Where to plant coral bells depends somewhat on where you live. In colder climates, darker-leaf varieties like ‘Wildberry’ can easily tolerate all-day sun if the soil stays moist. But in warm climates, that same plant would get a sunburn if you left it out in the sun all day. Once you’ve grown coral bells, you’ll get a feel for where they work best in your garden.
To be safe, choose a spot in part shade that sees 4 to 6 hours of morning sun and has some protection during the hottest part of the day. The foliage color will be brightest in such a setting, though ‘Wildberry’ will also retain its color nicely when grown in full shade.
Coral bells enjoy having moist soil around their fibrous roots, but they detest sitting in standing water so make sure to choose a spot where the soil is well-drained. If the roots sit wet for too long, especially in the winter, they tend to rot, and the plant suffers. Amending your soil with compost, humus or shredded leaves can help improve the drainage.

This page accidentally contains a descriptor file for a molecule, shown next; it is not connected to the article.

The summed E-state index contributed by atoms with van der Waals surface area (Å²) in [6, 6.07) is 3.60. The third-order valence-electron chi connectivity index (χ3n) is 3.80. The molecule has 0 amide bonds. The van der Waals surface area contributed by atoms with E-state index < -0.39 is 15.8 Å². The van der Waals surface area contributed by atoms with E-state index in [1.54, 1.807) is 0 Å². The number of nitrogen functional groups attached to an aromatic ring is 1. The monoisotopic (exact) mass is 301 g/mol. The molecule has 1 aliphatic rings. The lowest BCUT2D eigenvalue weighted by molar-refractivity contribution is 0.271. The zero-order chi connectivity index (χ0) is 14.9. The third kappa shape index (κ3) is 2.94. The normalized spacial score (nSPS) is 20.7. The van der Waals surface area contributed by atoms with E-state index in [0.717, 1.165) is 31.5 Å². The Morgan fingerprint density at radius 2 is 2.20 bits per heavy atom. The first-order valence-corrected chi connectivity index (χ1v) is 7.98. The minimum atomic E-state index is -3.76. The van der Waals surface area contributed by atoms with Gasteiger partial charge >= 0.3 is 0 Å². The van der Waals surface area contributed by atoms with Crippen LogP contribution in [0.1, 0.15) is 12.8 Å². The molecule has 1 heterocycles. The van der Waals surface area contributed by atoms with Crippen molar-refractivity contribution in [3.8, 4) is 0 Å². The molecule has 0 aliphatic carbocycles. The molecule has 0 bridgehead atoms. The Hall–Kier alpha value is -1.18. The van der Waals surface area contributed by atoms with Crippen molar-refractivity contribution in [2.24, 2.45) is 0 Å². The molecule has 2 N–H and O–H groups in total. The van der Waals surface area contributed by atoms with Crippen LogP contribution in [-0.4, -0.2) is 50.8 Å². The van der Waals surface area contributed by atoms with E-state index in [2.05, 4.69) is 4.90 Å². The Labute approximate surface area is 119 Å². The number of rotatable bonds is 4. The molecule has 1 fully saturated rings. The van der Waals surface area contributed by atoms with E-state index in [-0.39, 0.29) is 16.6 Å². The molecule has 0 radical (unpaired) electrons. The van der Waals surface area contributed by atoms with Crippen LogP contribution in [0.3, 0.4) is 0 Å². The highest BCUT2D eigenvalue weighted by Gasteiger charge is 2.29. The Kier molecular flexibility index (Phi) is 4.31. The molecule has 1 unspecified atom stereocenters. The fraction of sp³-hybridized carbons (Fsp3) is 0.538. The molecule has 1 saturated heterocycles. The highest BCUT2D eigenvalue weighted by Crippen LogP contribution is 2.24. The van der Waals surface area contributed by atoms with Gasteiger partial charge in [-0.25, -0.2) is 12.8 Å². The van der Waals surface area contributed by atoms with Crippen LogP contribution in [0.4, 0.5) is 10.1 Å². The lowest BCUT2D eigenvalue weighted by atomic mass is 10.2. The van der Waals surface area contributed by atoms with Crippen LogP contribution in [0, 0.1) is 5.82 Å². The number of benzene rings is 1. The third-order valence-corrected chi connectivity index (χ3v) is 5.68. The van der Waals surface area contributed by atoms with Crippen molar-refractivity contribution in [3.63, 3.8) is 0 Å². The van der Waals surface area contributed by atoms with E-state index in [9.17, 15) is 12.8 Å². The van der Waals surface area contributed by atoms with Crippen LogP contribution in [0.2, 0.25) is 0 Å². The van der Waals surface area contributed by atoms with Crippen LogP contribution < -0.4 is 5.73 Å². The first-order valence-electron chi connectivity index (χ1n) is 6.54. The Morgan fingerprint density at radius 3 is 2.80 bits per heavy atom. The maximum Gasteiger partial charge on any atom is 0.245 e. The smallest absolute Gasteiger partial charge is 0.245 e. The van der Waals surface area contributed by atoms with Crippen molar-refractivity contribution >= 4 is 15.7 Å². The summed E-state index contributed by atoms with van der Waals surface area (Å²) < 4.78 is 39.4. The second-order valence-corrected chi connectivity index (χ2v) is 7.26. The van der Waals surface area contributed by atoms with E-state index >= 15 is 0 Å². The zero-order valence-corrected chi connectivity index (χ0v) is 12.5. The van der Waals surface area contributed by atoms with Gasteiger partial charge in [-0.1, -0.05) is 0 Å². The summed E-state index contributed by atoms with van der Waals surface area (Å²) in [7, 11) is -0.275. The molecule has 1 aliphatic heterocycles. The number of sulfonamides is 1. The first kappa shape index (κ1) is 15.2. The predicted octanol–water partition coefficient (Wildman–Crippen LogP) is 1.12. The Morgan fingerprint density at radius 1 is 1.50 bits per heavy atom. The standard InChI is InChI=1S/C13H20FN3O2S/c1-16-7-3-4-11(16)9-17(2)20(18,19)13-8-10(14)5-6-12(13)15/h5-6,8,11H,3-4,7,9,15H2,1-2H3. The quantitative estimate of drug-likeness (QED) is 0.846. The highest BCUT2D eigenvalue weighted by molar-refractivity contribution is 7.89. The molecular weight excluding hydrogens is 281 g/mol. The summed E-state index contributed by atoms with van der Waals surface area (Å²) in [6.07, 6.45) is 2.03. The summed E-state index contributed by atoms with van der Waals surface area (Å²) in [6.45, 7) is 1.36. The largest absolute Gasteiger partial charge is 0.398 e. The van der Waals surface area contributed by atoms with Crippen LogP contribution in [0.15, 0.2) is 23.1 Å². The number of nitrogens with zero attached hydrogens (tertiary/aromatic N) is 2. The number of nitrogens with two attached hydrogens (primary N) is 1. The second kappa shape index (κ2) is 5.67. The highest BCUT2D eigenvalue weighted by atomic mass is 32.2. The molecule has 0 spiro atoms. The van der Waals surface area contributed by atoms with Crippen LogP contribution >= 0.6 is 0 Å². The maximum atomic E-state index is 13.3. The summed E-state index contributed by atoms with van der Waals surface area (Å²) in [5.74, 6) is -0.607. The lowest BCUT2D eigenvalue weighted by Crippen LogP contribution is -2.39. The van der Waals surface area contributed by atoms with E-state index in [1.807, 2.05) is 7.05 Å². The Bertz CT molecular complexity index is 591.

If you live someplace where the ground freezes in winter, try to plant your new coral bells by early summer to give the plant plenty of time to anchor its new roots into the soil. If you live in a more mild climate, you can safely plant your coral bells in the spring and fall.
If the roots are densely circled around when you take the plant out of the pot, loosen them up with your fingers a bit to break the “root memory”. This will encourage them to grow outward instead of continuing to grow in a circular pattern.
Set the plant in the hole, making sure that the top of the root ball is level with the top of the surrounding soil, then backfill the hole. Press it down with your hand firmly to eliminate any big air pockets around the roots. Finally, water the plant to help the soil settle around the plant.